To tackle the COVID-19 crisis, the schools were closed and thousands of students were confined to their homes. Since the period of lockdown overlapped with the beginning of new sessions at school, students were left without textbooks for the new academic session that began in April in many states. While it has been difficult to entirely revise the way education is disseminated all across, it has been even more challenging for the schools in the remote belts of India.
In Satya Bharti Schools across India, teachers have been using various means to send daily learning activities to students. Class wise and subject wise WhatsApp groups have been created, and online material and apps have been shared with the students. However, access to textbooks of the new academic session was essential to supplement their learning process.
To ensure that learning is not hampered, Bharti Foundation developed and implemented a meticulous procedure of contact-less distribution of books to ensure that all Satya Bharti School students in Punjab, Haryana, Uttar Pradesh, Tamil Nadu and Rajasthan receive textbooks for the new academic session. The staff members involved in the distribution of books were given a 7-point document for instructions regarding a safe processing of the entire procedure, including the basic rules to follow, material to be kept ready two days prior to the distribution, instructions on delivery of the books to the school and the parents, book sorting, procedural planning and monitoring, etc. The process was carried out with prior intimation to the local DM, BEO and the Panchayat as well.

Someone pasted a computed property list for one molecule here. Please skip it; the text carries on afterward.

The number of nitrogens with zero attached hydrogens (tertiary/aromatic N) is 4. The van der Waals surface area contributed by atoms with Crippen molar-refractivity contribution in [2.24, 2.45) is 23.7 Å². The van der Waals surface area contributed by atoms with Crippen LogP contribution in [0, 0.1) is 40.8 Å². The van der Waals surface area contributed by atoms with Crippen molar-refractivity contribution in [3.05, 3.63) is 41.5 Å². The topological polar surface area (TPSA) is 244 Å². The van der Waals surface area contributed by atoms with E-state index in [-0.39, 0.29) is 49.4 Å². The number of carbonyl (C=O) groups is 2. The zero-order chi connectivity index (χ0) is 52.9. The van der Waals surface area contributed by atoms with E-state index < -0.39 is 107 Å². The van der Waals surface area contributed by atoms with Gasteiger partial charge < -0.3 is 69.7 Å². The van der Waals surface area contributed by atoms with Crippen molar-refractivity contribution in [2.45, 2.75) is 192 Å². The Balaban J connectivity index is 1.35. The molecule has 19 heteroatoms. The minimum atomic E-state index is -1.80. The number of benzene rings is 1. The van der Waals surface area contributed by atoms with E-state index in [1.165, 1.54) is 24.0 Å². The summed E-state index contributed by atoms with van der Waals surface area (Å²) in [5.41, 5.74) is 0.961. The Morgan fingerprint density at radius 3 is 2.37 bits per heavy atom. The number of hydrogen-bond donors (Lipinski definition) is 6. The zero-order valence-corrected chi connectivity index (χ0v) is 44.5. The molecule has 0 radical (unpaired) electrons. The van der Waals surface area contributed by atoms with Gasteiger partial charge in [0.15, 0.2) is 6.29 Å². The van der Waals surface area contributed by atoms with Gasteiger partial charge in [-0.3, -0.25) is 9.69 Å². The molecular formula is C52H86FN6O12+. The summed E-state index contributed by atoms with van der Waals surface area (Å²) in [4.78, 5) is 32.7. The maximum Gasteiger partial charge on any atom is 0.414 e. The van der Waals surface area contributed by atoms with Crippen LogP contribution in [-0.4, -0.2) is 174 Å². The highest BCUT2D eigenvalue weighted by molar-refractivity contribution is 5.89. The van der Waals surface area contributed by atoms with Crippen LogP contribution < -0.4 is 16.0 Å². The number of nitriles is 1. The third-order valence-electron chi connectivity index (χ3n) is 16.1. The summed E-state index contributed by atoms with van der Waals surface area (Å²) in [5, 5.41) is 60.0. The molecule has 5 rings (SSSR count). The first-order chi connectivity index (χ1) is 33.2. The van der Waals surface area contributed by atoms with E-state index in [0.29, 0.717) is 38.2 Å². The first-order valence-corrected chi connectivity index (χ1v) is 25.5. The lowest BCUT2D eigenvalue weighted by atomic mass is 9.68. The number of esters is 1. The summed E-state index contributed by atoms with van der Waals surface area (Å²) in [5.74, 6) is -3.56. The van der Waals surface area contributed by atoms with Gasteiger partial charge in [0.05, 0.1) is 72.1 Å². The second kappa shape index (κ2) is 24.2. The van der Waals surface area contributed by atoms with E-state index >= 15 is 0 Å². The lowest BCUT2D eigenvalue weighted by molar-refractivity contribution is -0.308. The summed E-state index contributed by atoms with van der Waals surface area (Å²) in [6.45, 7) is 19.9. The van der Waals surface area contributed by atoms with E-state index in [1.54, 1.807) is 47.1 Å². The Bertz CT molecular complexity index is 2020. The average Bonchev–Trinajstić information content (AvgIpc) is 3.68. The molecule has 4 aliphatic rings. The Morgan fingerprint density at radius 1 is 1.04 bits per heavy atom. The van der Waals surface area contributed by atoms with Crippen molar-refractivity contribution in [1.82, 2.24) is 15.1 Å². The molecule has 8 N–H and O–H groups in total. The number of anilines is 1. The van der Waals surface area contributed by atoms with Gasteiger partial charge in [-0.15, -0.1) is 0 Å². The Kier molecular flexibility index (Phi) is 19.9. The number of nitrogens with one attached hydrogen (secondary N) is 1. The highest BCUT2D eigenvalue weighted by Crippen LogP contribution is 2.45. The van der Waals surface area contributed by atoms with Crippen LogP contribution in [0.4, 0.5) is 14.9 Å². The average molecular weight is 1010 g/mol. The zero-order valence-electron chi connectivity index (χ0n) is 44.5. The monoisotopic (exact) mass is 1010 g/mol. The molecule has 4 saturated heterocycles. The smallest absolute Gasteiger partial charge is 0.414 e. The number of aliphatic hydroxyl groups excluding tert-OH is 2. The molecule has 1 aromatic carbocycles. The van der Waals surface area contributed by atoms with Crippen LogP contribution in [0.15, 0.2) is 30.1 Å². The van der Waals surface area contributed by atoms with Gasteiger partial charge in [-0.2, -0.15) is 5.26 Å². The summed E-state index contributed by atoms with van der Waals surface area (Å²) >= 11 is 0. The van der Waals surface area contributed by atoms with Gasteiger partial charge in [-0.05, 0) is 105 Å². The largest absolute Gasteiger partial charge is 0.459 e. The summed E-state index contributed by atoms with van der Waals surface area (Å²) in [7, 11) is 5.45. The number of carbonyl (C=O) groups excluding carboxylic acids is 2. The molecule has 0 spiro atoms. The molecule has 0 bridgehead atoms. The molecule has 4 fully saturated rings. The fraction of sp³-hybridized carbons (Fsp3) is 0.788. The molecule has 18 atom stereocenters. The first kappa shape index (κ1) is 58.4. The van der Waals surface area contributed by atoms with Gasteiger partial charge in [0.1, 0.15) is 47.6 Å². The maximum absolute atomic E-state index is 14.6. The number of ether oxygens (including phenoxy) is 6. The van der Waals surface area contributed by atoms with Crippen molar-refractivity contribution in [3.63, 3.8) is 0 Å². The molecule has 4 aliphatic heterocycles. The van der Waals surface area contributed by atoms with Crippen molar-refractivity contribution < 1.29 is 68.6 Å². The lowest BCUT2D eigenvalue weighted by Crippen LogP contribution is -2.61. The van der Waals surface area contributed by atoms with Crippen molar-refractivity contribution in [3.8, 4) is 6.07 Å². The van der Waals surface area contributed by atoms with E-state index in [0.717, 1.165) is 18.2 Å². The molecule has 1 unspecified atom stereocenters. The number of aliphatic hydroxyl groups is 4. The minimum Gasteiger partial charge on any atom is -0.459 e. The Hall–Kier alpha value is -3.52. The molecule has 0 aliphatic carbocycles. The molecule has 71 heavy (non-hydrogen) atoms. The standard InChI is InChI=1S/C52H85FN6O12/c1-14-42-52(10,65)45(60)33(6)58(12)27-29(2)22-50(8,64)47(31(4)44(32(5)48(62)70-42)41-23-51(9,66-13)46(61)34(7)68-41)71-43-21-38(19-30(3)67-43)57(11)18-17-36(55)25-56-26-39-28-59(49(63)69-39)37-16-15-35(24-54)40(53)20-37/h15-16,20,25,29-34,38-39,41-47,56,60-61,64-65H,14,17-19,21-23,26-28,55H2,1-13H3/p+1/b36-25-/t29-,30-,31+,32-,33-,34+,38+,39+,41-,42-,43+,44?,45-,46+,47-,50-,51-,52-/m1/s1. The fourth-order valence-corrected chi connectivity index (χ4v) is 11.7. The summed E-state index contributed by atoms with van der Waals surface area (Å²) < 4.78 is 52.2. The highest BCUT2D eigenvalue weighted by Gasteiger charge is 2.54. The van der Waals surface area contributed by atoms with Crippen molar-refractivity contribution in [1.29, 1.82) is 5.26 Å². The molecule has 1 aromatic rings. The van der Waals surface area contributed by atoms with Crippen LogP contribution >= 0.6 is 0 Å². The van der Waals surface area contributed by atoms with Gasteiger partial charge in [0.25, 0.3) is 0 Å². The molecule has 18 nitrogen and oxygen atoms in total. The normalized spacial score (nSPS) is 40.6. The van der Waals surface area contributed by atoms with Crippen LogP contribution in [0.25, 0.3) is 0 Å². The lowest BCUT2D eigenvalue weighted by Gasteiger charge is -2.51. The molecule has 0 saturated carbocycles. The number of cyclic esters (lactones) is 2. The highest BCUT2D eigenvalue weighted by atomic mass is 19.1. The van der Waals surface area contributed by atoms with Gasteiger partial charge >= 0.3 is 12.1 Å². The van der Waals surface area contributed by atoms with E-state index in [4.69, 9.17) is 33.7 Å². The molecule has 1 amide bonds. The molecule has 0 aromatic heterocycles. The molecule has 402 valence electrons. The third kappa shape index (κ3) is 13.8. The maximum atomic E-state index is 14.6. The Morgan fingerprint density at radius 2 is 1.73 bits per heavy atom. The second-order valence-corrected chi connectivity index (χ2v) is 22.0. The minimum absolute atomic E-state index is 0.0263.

Parents of the students were called to schools in separate time slots for different classes while strictly maintaining social distancing measures and mandatory sanitation guidelines. A maximum of 60 parents with a maximum of 15 per half-an-hour were called in a day. Teachers ensured that 10/15 book bundles were kept on desks before parents came in. Out of 32,000+ students, more than 30,000 students (including 1,600+ partial distributions) received the books across the 168 schools in the five states, reaching out to over 90% students.
The procedure of book distribution, however, was not concluded there. The parents/guardians who visited the schools for collecting the books were also given proper instructions for their own and their child/children’s safety. Even though all books were sanitized, parents were advised to not handover them to children for a minimum of three days.
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